News articles  

State-of-the-art orthopaedic technology arrives at St Andrew’s


St Andrew’s patients requiring hip and knee replacement surgery will now be able to access cutting-edge robotic technology following the arrival of the hospital’s first Mako orthopaedic robot.

The robotic technology is designed to deliver new levels of accuracy and precision by assisting orthopaedic surgeons in joint replacement procedures.

Mako robot - Dr RimmingtonFor patients, the technology has been attributed to a range of benefits including quicker rehabilitation, shorter hospital stays, greater implant longevity and patient satisfaction.

Orthopaedic surgeon, Dr Dale Rimmington, was the first to use the newly commissioned robot at St Andrew’s and said the technology assists in two key ways by guiding placement of the joint implant and setting boundaries for the surgery.

“Joint replacement surgery assisted by the Mako robot starts with a pre-operative CT scan, which provides us with a personalised three-dimensional virtual model for each patient,” Dr Rimmington said.

“We use the model in the operating theatre to guide placement of the new joint to within one millimetre and one degree of accuracy. This is important because we know that correct placement of the joint is crucial for giving patients the best possible outcome.

“The individual characteristics of the patient’s soft tissues are measured intraoperatively and together with the patient’s bone morphology and limb alignment, precision placement of the prosthetic implants can be carried out.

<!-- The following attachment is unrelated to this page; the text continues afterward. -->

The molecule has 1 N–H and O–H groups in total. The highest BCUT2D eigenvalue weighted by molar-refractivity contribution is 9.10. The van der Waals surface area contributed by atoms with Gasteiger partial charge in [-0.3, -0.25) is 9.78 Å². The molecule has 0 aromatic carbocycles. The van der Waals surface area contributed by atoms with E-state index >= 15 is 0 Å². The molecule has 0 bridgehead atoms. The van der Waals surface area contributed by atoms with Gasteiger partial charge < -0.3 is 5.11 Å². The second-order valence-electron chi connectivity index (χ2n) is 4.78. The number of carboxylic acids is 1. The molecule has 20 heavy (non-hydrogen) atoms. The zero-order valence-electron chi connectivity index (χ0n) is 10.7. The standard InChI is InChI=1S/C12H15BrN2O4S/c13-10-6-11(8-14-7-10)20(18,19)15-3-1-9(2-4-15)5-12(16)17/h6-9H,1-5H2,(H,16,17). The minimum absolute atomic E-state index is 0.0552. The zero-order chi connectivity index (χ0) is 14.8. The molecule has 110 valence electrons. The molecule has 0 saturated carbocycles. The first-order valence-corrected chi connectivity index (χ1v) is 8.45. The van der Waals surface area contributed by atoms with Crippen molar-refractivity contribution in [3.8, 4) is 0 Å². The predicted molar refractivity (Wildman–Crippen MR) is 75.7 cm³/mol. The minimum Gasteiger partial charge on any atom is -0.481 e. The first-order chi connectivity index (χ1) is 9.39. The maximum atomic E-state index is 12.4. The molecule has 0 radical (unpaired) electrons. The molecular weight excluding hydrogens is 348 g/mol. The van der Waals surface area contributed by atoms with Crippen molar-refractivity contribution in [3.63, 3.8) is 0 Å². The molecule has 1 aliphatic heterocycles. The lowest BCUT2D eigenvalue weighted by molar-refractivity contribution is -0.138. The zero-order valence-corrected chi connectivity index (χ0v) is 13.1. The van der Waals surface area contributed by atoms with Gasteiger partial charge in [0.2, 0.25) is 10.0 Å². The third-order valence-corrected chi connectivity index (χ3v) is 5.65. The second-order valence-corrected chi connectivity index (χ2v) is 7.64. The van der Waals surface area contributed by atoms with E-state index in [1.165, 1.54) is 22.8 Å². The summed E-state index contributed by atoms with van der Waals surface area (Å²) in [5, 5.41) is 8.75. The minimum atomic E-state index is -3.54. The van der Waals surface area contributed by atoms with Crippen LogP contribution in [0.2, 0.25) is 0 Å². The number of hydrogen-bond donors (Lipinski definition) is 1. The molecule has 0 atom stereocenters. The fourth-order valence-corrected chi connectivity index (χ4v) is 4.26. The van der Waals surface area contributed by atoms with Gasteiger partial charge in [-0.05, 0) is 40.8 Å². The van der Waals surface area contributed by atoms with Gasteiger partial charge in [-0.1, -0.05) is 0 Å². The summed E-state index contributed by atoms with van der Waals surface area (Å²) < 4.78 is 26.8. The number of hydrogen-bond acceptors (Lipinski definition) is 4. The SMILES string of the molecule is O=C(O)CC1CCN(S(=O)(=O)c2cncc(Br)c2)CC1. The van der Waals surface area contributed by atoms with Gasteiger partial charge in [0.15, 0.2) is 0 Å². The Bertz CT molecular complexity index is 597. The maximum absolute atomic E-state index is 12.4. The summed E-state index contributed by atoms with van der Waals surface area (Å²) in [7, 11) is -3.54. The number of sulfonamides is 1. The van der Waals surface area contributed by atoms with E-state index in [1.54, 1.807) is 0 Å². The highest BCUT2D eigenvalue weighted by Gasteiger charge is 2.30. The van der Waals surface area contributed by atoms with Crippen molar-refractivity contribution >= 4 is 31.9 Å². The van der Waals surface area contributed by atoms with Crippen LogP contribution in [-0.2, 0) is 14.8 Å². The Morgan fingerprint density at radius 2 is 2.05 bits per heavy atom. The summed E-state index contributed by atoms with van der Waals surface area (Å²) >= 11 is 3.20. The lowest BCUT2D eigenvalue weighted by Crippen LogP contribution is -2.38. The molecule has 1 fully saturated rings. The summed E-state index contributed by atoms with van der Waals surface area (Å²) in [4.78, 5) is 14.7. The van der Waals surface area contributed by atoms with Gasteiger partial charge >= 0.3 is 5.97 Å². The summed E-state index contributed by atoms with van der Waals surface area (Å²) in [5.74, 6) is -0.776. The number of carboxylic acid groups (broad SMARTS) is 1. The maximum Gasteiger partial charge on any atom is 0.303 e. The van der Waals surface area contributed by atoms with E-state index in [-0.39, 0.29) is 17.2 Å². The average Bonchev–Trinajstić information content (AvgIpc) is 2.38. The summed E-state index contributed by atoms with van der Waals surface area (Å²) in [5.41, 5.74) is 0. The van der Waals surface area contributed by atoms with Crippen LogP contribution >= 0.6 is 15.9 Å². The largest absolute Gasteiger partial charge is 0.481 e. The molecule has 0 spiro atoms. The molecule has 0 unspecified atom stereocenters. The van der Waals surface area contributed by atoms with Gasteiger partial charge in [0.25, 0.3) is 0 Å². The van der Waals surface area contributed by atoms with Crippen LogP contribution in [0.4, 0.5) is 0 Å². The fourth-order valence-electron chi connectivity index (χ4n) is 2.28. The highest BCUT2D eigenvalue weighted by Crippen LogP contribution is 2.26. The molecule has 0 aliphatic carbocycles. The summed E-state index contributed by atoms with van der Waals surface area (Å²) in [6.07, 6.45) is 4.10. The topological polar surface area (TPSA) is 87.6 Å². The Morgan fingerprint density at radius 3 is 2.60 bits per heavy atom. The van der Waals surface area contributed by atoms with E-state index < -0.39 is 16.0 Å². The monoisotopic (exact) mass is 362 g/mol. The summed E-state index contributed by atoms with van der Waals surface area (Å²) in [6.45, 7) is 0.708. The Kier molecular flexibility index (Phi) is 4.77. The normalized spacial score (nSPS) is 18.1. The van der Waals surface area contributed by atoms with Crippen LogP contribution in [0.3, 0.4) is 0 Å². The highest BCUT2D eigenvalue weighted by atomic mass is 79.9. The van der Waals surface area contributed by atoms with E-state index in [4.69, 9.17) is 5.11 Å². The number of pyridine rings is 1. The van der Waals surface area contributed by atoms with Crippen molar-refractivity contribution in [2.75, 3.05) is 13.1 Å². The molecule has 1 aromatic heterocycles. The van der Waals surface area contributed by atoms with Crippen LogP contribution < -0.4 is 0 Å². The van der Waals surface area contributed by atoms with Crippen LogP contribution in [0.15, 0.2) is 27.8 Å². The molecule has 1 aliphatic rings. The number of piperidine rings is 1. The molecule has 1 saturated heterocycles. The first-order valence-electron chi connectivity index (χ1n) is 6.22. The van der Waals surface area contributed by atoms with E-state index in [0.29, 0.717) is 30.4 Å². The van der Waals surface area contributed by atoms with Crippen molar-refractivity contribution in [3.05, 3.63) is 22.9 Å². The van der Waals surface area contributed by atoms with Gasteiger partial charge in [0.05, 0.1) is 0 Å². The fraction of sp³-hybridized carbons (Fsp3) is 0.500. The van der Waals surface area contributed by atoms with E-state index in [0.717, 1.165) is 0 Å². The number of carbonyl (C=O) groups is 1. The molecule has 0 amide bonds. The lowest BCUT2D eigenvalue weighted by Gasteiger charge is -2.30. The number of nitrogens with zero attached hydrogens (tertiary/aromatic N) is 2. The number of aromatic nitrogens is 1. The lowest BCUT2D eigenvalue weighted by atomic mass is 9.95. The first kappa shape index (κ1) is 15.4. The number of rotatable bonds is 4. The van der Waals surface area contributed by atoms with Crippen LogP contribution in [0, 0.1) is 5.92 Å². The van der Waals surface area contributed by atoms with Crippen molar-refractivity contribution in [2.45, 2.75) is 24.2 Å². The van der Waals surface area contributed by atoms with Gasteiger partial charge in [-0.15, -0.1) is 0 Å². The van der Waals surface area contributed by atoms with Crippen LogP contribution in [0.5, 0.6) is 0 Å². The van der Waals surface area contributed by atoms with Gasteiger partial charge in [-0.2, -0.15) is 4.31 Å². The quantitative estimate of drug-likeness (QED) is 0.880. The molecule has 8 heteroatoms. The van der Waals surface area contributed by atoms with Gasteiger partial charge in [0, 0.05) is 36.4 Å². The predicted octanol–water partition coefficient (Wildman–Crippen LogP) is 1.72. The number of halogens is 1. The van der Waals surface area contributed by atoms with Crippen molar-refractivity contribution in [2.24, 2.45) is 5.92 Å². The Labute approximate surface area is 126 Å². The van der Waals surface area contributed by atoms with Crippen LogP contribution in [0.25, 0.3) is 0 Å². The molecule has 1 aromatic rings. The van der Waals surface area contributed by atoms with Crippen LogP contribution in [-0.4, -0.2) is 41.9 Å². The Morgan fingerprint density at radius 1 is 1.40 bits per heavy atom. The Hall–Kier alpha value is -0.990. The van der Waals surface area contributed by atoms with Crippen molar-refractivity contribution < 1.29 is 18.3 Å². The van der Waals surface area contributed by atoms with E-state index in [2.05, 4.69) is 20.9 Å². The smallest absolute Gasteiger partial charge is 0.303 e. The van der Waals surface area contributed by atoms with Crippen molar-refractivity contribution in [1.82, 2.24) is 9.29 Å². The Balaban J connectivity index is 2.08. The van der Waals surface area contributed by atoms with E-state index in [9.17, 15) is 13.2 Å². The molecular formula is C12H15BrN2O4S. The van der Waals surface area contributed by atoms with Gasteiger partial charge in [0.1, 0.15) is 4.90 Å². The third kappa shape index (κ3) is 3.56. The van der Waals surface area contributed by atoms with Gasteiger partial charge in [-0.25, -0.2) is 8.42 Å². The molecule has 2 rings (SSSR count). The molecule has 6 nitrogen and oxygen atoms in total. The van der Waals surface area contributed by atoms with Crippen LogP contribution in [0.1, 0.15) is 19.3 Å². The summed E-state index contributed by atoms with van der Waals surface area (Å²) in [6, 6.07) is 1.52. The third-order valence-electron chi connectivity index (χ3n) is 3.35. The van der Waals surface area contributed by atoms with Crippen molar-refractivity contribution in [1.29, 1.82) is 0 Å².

“The virtual model also creates boundaries for the surgery which can assist with preserving surrounding ligaments and reducing soft tissue damage, potentially leading to less trauma and pain for the patient.

“Ultimately and most importantly, the accuracy and precision we can achieve when assisted by the robotic technology can lead to a range of benefits for patients, including possibly less pain and quicker rehabilitation meaning patients can get back to everything they enjoy sooner,” he said.

General Manager, Mairi McNeill, said the arrival of St Andrew’s first Mako robot was exciting for both patients and surgeons alike.

“We are thrilled that our highly-skilled orthopaedic surgeons are now able to offer this advanced robotic technology to many of the patients who come to us for joint replacement surgery and who trust us with their care,” Mairi said.

“The Mako robot is a welcome addition to our surgical services, and one that we know will have a great impact on patient outcomes and experience which is at the heart of everything we do at St Andrew’s.”

Orthopaedic surgeons Dr Dale Rimmington and Dr James Brown offer access to Mako robotic services at St Andrew’s War Memorial Hospital.

Together with The Wesley Hospital, Buderim Private Hospital and St Stephen’s Hospital, we are proudly part of UnitingCare’s network of not-for-profit private hospitals. This is the fourth Mako robot for UnitingCare hospitals.